Proclaim the message; be persistent whether the time is favorable or unfavorable; convince, rebuke, and encourage, with the utmost patience in teaching. For the time is coming when people will not endure sound teaching, but having itching ears they will accumulate for themselves teachers to suit their own passions, and will turn away from listening to the truth and wander off into myths. —2 Timothy 4:2-4

Jesus was not the only holy man on the scene in first-century Palestine.

There were others who wandered the countryside, performing “miracles,” proclaiming new ideas about God, collecting disciples, and even baptizing others. Within this context, the author of 2 Timothy offers a critical warning to Christ-followers. Competing ideas abound when it comes to who or what demands our loyalty as Christians. We must weigh carefully whether the ideas grounding our faith actually reflect the truth of the gospel—that God wants for us life and life abundant.

When it comes to the facts surrounding domestic violence (or intimate partner violence), the challenge presented in the fourth chapter of 2 Timothy remains as relevant today as it was more than 2000 years ago. In the U.S., “abundant life” competes regularly with the false prophets of violence. The terrifying rate at which women are dying at the hands of their intimate partners intersects with an entrenched American gun culture that has sold believers on the idea that more guns means more safety. In reality, women in the U.S. are 11 times more likely to be murdered with a gun than women in other high-income countries.

Over the course of October, or Domestic Violence Awareness Month, an average of five women per day—155 total—will be killed with guns. Intimate partners will comprise the majority of their killers, and too many who embrace death over life will come from Christian congregations.

The recent shooting in Oregon marks the 294th mass shooting in 2015 alone, a terrifying number in its own right and a reminder of just how far America has enmired itself in the consequences of its gun culture. More than half of all mass shootings also include the death of an intimate partner and family member.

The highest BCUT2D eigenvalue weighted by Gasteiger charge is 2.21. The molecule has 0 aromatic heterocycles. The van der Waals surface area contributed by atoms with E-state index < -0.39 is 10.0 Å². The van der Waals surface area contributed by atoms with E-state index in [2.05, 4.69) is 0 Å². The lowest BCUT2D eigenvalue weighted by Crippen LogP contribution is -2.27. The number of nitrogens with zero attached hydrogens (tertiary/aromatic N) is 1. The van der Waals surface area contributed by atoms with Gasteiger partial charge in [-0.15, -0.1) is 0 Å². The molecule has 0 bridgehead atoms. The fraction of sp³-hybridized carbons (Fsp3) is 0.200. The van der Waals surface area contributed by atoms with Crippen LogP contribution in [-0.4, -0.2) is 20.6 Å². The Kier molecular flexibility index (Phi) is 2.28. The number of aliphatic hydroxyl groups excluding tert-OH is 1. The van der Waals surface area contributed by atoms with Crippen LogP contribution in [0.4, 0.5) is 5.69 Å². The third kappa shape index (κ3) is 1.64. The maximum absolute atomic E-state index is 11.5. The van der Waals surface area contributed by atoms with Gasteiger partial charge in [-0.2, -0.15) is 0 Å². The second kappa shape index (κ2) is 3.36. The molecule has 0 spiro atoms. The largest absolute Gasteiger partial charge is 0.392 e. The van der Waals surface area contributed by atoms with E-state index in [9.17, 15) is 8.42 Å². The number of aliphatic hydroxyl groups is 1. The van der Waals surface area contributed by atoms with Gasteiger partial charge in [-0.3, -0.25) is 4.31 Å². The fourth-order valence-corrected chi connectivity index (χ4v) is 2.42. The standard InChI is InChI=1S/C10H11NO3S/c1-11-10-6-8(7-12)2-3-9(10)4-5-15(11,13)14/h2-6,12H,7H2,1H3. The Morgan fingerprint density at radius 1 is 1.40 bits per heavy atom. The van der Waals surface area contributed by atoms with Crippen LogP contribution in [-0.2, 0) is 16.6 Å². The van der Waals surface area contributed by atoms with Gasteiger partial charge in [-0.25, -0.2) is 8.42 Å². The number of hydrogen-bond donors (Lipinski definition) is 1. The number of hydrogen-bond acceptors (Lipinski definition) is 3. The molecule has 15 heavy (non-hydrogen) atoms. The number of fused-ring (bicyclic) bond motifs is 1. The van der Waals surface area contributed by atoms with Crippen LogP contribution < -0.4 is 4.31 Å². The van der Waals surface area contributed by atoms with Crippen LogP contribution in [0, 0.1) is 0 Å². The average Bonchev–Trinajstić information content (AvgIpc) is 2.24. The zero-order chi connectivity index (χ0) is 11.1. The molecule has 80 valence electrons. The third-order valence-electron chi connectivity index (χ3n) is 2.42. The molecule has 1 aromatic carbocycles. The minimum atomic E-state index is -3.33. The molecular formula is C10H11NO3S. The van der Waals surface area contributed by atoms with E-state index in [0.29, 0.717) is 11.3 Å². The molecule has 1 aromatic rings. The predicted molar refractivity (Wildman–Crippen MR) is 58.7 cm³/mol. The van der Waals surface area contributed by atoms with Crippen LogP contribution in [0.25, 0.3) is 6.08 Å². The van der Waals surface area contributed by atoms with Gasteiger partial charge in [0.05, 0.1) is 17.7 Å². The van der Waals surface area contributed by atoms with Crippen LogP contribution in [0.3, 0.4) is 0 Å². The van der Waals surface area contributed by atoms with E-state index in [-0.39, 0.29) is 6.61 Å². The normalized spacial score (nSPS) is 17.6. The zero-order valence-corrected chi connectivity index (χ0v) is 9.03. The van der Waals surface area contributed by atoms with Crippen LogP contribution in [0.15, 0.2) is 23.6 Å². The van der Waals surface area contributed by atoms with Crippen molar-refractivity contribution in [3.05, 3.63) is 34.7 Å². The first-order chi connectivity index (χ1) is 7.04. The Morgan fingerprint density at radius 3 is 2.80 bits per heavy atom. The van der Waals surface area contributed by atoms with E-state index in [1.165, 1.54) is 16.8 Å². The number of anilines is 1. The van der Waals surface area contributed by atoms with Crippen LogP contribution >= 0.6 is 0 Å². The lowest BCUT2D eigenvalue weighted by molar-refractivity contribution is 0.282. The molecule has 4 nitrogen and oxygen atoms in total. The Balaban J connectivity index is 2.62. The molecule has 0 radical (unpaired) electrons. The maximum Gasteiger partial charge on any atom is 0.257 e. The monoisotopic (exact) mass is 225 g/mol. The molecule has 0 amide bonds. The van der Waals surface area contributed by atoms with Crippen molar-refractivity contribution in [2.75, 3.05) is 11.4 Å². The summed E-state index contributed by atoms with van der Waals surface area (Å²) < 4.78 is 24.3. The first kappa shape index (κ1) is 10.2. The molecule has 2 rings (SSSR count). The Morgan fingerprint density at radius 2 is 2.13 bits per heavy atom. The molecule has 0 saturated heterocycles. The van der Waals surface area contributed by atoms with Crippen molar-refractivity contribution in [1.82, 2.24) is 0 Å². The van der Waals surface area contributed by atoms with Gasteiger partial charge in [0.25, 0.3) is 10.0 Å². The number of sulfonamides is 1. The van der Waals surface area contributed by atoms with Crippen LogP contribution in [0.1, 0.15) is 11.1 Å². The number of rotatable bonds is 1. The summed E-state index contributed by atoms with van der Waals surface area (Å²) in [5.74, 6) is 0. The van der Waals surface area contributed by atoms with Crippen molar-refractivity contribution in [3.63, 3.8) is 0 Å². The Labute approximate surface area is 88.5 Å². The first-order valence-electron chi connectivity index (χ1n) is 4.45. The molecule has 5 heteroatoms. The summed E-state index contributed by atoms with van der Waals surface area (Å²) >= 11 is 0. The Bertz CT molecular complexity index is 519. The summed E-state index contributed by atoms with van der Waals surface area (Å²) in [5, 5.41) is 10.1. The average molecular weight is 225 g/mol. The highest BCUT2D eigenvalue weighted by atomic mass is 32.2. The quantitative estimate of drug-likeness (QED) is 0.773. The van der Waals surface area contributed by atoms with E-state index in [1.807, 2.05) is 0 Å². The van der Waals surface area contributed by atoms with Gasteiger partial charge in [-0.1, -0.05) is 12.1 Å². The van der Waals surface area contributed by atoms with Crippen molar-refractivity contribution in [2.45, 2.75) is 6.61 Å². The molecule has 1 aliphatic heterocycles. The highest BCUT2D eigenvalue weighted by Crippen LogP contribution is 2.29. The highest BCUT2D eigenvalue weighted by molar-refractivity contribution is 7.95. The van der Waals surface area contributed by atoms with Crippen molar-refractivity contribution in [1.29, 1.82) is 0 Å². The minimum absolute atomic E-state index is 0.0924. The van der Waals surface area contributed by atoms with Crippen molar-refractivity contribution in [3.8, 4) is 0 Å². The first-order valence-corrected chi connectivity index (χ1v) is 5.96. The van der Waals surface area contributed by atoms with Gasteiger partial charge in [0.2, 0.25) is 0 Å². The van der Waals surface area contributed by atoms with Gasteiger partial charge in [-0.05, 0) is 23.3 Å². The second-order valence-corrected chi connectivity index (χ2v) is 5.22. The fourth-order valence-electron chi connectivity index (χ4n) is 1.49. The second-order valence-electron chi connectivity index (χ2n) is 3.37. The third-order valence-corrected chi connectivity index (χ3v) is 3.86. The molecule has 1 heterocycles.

Nearly four-in-ten Americans report living in a house with guns. Among Christians, white mainline Protestants (54 percent) and white evangelical Protestants (58 percent) make up the highest share of gun–owning households, far exceeding gun ownership among Catholics, black Protestants, and other denominations and traditions. That means more than half of all gun owners are affiliated with two of the largest Christian traditions in the United States.

Having a gun in the home dramatically increases the likelihood of gun deaths, especially among women experiencing intimate partner violence. If abusers have access to a firearm, a domestic violence incident is 500 times more likely to end with the woman being shot and killed. And 38 percent of those homicides will be accompanied by the shooting death of others including children, other family members, or bystanders.

At the same time, statistics show that more than one-third of women murdered in the U.S. are killed by a male intimate partner. Domestic violence numbers hold steady across religious lines—even though 74 percent of faith leaders reportedly “underestimate the level of sexual and domestic violence experienced in their congregations.” Two out of three pastors report discussing domestic or intimate partner violence only once or less in any given year. What’s more, one survey of almost 6,000 pastors showed that more than 50 percent of those surveyed would advise that women learn to submit to abuse and tolerate violence rather than leave their spouse or seek divorce.